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Jes Jørgensen
Right: movie showing the evolution in submillimeter (blue) and infrared (red/green) emission from a collapsing protostar during its first million years.

Studies of these early stages of protostars are particularly important for our understanding of the origins of stars and planets. How massive the young star can become depends on how much material it accretes during these stages. At the same time, whether or not planets are formed around a given young star, depends on the chemistry and physics of its disk. Our basic picture of star formation suggests that low-mass stars are a result of gravitational collapse of dense molecular cloud cores. During the first several 100,000 years of its evolution, the young stellar object is embedded in a large envelope of cold gas and dust that is gradually dispersed and thereby reveals the young, newly formed star and its surrounding circumstellar disk. So far, most of this scenario has been based on data with poor spatial resolution, encompassing the entire disk-envelope system (15"; a few thousand AU) and many aspects, for example when and how protoplanetary disks form, are poorly understood.


Tracing our origins

Penetrating the darkness

Over the next decade the Atacama Large Millimeter Array (ALMA) is therefore going to be the key facility for star formation research. ALMA will revolutionize studies of deeply embedded protostars by probing scales as small as 0.01" (a few AU at the distances of nearby star forming regions), thereby resolving the chemical and dynamical structure of disks at  the time when planets start to form. Its high sensitivity will furthermore allow us to explore the formation of solar-type stars as a function of environment by studying the properties of individual low-mass protostars in massive star forming regions and even nearby galaxies. This will lead to a new understanding of the importance of environment for the properties of emerging stars, disks, and planets.

For a popular Danish introduction to the ALMA array see this article that I wrote for the 2011 edition of the Copenhagen University Almanak.

The deeply embedded stages are particularly important for our understanding of the star formation process. The evolution of a protostar through these embedded stages is likely to affect the properties of the emerging star; its final mass depends, e.g., on the amount of material accreted in this phase. It is in these deeply embedded stages that the seeds for planets are planted: circumstellar disks are formed early in the evolution of protostars because material falling in from the larger scale envelope, due to its angular momentum, cannot accrete directly to the central star and piles up in a circumstellar disk. The properties of the emerging disks reflect the physical and chemical structure of the innermost regions of the centrally condensed envelopes that surround the protostars, but it remains an open question when they form and how rapidly they grow in size.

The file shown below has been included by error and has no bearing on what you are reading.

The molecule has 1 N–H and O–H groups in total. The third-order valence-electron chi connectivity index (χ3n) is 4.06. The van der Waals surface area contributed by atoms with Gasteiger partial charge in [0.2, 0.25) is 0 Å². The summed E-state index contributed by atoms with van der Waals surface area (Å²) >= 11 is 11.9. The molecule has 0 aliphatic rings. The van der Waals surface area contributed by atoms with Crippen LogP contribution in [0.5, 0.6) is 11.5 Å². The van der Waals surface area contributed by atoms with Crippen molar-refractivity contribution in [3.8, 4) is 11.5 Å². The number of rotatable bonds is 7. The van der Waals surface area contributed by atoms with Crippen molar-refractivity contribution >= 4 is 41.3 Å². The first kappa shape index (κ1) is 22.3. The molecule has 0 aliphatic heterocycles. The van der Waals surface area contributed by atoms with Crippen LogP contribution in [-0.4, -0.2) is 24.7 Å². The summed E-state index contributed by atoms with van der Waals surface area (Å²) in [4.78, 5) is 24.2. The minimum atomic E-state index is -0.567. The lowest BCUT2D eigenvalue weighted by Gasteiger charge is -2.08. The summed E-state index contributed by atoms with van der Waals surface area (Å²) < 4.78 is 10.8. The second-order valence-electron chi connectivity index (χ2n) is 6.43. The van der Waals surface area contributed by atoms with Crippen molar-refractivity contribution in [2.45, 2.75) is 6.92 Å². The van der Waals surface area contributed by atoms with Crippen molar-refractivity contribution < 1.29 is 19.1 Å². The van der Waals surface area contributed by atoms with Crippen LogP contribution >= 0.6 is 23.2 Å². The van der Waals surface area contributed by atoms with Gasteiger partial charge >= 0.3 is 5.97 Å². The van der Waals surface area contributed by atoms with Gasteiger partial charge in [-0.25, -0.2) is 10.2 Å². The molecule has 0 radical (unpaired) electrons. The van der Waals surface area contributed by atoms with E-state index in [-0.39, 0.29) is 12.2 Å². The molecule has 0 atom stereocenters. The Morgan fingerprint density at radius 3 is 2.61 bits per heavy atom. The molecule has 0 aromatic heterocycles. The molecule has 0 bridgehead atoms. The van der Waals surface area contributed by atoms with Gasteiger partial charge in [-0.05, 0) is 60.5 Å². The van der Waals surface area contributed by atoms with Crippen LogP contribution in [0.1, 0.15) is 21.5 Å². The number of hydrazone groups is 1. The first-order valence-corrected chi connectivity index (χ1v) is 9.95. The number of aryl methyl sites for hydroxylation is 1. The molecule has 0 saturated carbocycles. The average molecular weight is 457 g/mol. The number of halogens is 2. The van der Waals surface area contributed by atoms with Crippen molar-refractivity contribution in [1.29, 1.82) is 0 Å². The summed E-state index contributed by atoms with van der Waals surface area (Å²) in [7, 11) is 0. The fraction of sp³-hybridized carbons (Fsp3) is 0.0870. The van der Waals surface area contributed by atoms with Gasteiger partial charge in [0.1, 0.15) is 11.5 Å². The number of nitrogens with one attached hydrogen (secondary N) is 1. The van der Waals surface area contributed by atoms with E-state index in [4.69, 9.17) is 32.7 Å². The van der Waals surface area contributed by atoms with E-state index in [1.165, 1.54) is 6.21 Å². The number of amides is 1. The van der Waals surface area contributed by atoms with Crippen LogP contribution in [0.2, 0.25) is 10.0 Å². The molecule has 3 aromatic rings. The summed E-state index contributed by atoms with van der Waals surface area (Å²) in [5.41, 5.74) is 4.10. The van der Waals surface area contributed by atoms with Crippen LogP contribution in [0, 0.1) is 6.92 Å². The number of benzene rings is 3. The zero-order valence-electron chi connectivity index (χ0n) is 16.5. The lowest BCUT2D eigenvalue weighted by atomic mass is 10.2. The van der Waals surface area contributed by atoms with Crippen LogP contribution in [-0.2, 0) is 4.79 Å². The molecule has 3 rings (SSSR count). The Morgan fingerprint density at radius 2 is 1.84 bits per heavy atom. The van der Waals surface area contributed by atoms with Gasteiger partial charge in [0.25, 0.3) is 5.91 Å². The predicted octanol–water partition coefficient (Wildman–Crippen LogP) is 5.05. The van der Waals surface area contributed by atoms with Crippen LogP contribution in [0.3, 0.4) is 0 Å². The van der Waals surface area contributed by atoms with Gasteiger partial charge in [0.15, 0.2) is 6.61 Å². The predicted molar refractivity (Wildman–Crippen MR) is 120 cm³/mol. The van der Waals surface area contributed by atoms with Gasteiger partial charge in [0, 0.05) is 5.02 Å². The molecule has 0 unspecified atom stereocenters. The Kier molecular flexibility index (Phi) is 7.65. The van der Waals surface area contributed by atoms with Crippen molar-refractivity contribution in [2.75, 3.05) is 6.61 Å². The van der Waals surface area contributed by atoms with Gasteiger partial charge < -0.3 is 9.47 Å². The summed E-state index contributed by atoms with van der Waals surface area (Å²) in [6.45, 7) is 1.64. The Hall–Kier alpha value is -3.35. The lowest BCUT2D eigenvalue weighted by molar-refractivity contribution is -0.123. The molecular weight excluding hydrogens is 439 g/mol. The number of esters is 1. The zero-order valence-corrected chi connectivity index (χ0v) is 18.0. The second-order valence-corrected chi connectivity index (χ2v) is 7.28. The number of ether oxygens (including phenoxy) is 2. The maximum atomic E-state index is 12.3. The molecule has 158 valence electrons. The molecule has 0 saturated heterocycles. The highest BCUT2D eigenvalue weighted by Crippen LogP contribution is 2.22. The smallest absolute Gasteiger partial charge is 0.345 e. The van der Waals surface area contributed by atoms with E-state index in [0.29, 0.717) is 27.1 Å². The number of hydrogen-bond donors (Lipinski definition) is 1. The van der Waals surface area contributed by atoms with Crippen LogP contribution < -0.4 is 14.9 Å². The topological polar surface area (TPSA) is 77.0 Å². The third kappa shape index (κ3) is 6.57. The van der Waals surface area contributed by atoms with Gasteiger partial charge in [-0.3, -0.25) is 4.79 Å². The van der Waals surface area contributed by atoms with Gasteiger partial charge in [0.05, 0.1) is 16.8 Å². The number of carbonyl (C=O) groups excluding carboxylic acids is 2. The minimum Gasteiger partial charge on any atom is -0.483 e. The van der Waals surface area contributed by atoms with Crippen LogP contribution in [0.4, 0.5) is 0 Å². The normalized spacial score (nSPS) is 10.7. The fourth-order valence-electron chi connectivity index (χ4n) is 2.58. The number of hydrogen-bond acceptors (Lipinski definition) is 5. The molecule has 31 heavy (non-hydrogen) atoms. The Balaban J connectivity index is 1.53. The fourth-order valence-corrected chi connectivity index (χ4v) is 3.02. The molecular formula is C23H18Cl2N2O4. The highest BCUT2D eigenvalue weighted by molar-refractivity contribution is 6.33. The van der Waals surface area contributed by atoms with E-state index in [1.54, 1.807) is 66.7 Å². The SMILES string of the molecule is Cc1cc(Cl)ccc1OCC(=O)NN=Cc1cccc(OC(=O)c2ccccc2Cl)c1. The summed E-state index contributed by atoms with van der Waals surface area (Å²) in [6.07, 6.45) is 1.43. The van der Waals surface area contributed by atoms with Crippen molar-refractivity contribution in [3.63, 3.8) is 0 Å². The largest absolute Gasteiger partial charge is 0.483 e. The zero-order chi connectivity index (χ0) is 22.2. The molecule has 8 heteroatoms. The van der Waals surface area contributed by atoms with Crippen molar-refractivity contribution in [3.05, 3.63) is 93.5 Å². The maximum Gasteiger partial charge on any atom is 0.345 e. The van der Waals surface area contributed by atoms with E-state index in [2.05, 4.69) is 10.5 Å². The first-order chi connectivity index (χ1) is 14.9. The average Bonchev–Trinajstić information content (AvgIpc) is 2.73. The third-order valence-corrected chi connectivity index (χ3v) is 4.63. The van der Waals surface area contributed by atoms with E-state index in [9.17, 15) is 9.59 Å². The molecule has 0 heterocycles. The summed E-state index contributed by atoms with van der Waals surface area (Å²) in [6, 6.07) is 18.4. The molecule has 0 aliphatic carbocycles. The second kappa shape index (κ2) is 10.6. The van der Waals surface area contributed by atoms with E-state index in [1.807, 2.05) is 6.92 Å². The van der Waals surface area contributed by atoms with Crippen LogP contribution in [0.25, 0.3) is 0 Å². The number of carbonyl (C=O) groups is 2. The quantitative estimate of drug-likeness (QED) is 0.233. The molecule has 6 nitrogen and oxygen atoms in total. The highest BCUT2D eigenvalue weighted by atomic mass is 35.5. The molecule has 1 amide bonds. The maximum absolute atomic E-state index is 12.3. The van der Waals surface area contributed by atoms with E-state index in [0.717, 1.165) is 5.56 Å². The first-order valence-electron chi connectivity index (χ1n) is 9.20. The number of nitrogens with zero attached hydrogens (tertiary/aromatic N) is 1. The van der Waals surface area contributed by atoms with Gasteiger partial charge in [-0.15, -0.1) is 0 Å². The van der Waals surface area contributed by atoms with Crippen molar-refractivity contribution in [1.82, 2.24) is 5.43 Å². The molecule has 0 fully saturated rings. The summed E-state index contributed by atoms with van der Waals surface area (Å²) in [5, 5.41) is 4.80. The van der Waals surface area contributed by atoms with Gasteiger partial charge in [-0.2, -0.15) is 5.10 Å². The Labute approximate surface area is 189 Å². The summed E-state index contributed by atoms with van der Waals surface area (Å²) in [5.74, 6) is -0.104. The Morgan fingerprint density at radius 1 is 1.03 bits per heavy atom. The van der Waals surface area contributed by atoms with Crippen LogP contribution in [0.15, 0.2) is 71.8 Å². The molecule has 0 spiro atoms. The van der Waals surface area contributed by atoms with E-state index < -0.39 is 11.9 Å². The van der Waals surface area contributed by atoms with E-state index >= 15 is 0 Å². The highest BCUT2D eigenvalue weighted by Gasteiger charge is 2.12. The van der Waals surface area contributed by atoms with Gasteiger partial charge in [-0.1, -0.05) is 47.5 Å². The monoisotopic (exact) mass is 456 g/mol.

It is therefore important to zoom in and resolve the solar system scales of low-mass stars in these early stages of their evolution - and thus also trace the physical and chemical evolution of matter from the natal core to the protoplanetary disk. Our group tries to do this through observations and modeling of the physical and chemical properties of young stars and their disks in the earliest evolutionary stages. For this we in particular rely on observations at infrared and submillimeter wavelengths. At these wavelengths we can penetrate the molecular clouds and protostellar cores and probe the highly extincted inner regions where planets may be forming.

Early Protostars

Atacama Large Millimeter Array

Left: Movie showing the differing appearance of the young star forming region, NGC1333 when observed at optical, infrared and submillimeter wavelengths.
Deeply embedded protostars as a cartoon (left; from Th. Greene, 2001, American Scientist) and as observed in the mid-infrared and submillimeter (center and right; Jørgensen et al. 2006, 2007).
Above: This image shows an artist conception of the Atacama Large Millimeter Array (ALMA) currently being built in Chile. Image credit: ALMA (ESO/NAOJ/NRAO)